New Jersey's Trusted Personal Injury Lawyers

New Bill Makes It Easier For Employers to Hide Employee Injuries

Late on Monday, April 3, 2017, President Trump signed new legislation that lessens reporting requirements for employers when their employees get sick or hurt while on the job.

Last month, Congress voted to use the Congressional Review Act to repeal regulations introduced under the previous administration that required employers in dangerous industries to keep accurate records of injuries suffered by their workers for five years. Under the new regulations, they only need to keep those records on file for six months.

Former Occupational Safety and Health Administration (OSHA) policy adviser Debbie Berkowitz commented on the rollback, saying that:

“This will give license to employers to keep fraudulent records and to willfully violate the law with impunity.”

Berkowitz, who now works for the National Employment Law Project, as well as other workplace safety experts, believes that this change in regulation will allow some employers to conceal persistent hazards from regulators by altering their injury data.

OSHA regulations had required employers in high-hazard industries to keep accurate records of injuries sustained by workers dating back five years. OSHA uses this information to better understand where to deploy their resources in order to combat recurring problems – failure to accurately record this data may result in penalties. However, a 2012 ruling stated that OSHA only has six months to issue a citation. Former officials stated that they interpreted the law to mean they had five years to hold employers accountable, which is why the previous administration clarified the five-year window with their now-repealed regulation.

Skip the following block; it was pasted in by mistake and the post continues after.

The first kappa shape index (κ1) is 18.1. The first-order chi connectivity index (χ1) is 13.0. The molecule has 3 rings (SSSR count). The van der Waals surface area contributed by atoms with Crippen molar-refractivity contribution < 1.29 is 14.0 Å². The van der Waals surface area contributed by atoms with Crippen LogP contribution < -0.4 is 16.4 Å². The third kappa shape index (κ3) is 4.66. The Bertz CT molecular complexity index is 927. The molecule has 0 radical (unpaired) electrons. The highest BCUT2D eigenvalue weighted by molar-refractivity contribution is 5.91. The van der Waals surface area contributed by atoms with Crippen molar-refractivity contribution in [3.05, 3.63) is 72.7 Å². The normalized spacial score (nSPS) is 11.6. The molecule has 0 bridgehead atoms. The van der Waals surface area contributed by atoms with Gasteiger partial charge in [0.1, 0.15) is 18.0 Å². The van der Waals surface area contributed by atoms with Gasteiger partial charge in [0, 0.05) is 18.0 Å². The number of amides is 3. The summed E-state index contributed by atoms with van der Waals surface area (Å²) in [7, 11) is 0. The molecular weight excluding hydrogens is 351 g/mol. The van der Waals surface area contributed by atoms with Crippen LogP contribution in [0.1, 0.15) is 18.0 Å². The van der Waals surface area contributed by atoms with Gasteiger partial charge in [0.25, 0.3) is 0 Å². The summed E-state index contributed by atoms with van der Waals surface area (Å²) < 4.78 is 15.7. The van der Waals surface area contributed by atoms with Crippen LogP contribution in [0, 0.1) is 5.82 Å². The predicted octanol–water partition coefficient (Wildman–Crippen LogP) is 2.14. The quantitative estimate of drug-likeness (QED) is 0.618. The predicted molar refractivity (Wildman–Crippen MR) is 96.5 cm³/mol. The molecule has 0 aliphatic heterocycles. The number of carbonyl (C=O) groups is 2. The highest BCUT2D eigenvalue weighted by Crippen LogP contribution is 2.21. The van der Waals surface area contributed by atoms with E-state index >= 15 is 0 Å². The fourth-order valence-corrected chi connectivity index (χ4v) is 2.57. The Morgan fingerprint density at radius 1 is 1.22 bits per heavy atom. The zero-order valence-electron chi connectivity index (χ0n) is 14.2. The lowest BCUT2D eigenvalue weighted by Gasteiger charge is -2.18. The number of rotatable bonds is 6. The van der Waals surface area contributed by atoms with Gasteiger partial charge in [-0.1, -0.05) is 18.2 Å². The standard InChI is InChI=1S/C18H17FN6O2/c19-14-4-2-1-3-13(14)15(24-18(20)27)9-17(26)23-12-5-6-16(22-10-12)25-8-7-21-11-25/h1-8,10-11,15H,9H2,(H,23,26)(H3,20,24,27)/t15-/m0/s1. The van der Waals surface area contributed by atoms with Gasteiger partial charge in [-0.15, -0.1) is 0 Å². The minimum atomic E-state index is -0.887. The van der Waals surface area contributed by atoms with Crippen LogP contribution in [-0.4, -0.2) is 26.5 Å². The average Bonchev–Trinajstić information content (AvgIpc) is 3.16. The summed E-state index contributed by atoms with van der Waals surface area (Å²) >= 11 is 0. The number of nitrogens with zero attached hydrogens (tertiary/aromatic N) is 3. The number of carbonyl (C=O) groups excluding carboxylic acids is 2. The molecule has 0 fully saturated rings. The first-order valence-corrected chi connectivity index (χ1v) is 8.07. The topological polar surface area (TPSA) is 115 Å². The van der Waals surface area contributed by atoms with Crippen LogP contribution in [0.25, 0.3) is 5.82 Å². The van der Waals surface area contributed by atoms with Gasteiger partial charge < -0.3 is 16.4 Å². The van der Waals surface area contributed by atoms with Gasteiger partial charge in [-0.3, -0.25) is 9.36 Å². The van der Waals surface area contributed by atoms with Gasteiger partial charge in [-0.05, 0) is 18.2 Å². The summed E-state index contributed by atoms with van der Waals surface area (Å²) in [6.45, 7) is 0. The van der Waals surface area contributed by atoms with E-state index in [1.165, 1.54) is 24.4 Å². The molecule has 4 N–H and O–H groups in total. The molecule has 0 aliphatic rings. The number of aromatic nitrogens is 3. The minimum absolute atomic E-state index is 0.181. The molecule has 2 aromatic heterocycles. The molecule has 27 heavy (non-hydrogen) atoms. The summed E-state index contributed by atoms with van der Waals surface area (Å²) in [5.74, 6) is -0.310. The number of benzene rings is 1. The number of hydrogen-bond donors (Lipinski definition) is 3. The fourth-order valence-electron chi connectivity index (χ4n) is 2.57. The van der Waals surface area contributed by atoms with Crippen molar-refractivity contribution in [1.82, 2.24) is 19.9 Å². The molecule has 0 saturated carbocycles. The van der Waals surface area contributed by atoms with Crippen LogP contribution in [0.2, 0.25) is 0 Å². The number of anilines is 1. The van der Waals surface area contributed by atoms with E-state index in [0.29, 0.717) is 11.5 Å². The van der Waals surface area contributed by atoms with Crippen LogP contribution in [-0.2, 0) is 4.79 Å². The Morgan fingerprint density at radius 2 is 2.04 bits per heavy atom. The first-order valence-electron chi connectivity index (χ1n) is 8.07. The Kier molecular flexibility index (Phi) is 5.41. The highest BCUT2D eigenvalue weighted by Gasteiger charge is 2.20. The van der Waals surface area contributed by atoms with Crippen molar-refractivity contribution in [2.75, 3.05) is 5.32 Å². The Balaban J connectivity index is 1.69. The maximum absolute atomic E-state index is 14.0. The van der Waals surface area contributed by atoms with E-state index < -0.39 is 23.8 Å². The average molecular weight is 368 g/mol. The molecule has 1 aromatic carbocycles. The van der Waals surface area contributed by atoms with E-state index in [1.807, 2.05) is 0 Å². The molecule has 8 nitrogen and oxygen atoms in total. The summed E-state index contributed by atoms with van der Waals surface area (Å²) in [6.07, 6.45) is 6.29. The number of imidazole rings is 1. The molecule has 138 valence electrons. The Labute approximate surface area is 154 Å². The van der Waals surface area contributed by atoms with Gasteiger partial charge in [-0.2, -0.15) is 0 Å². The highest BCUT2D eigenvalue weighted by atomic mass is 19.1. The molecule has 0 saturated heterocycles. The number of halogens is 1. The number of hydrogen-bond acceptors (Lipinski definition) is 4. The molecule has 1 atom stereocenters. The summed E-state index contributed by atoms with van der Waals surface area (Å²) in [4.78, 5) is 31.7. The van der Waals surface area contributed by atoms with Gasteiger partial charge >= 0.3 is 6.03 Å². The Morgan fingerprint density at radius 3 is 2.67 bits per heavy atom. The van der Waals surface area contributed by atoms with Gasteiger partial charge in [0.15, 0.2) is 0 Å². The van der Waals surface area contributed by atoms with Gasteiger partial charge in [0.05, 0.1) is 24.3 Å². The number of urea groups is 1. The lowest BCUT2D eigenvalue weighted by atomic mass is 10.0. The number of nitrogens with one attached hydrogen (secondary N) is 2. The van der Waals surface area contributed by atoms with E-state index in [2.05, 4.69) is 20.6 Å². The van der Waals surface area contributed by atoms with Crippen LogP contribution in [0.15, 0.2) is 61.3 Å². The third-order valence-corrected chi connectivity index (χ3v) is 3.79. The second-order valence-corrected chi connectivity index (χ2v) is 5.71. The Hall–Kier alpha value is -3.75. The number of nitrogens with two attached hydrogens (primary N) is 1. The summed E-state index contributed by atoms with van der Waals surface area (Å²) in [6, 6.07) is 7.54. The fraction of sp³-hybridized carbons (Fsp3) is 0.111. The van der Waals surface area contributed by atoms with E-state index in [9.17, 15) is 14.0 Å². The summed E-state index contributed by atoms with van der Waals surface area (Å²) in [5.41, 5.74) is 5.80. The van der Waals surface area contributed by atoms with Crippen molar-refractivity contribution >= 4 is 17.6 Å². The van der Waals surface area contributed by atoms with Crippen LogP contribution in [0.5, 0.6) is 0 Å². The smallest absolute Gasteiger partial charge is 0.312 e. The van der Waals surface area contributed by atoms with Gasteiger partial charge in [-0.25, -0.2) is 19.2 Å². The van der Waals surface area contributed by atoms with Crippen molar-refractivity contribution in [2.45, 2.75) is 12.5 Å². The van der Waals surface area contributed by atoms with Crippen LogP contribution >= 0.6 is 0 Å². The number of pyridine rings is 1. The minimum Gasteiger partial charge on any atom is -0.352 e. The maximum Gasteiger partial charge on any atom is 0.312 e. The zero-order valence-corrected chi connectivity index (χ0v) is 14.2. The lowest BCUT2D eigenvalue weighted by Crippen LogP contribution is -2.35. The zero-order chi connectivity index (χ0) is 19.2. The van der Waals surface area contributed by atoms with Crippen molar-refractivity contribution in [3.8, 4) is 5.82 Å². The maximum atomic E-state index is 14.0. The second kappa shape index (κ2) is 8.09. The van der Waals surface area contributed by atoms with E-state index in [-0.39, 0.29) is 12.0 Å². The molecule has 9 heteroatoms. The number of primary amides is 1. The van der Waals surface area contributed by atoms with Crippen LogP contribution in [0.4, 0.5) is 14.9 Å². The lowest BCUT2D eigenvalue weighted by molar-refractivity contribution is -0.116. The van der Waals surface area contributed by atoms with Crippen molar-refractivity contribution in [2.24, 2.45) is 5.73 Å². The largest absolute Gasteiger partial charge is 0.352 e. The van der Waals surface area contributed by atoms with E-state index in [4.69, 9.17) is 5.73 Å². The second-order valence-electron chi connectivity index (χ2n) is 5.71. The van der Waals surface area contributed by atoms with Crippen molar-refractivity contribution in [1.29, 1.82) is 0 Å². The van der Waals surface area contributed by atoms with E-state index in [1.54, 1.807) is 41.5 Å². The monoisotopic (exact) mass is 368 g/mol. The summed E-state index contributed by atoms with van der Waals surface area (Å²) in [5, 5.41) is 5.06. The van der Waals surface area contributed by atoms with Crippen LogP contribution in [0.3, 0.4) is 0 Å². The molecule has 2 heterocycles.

“Please note that the change in Federal law does nothing to change the New Jersey Worker’s Compensation law which requires all New Jersey employers to have Worker’s Compensation insurance, and to report injuries to the insurance carrier if an employee is hurt at work," said Levinson Axelrod attorney Todd Wachtel. "At that point, the carrier would be responsible for related medical treatment, payments while you are out of work for the related injury, and payments of additional benefits if there is a permanent injury."

Our attorneys as Levinson Axelrod are committed to protecting the rights of injured workers, no matter what new legislation is introduced. Laws have changed dramatically since we first opened our doors nearly 80 years ago, and we have successfully adapted with the times in order to best serve our client’s needs. Through our efforts, we have secured more than $1 billion in verdicts and settlements and will continue to fight for those in need for as long as our doors remain open. Give us a call at (732) 440-3089 to tell us more about your situation, or send us the details of your case through our online form.

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